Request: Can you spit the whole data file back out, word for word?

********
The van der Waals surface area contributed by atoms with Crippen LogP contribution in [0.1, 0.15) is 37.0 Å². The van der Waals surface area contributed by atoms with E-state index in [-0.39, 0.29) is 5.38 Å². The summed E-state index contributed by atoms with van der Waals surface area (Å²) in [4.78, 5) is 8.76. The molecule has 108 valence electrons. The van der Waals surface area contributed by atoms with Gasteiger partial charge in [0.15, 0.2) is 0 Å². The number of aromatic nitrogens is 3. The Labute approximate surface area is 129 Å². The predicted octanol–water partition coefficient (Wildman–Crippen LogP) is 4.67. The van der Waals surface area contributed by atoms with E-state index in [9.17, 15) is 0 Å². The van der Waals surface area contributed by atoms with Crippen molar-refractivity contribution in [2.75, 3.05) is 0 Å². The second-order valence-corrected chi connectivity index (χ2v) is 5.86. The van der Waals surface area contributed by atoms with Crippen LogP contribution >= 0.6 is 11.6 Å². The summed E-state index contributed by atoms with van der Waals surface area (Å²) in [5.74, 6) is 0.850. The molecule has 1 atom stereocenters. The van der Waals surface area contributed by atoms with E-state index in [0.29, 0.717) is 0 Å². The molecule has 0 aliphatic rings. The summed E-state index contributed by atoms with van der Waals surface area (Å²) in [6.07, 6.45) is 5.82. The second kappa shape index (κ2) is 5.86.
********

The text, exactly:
The van der Waals surface area contributed by atoms with Crippen LogP contribution in [0.1, 0.15) is 37.0 Å². The van der Waals surface area contributed by atoms with E-state index in [-0.39, 0.29) is 5.38 Å². The summed E-state index contributed by atoms with van der Waals surface area (Å²) in [4.78, 5) is 8.76. The molecule has 108 valence electrons. The van der Waals surface area contributed by atoms with Gasteiger partial charge in [0.15, 0.2) is 0 Å². The number of aromatic nitrogens is 3. The Labute approximate surface area is 129 Å². The predicted octanol–water partition coefficient (Wildman–Crippen LogP) is 4.67. The van der Waals surface area contributed by atoms with E-state index in [9.17, 15) is 0 Å². The van der Waals surface area contributed by atoms with Crippen molar-refractivity contribution in [2.75, 3.05) is 0 Å². The second-order valence-corrected chi connectivity index (χ2v) is 5.86. The van der Waals surface area contributed by atoms with Crippen LogP contribution >= 0.6 is 11.6 Å². The summed E-state index contributed by atoms with van der Waals surface area (Å²) in [5.74, 6) is 0.850. The molecule has 1 atom stereocenters. The van der Waals surface area contributed by atoms with E-state index in [0.29, 0.717) is 0 Å². The molecule has 0 aliphatic rings. The summed E-state index contributed by atoms with van der Waals surface area (Å²) in [6.07, 6.45) is 5.82. The second kappa shape index (κ2) is 5.86.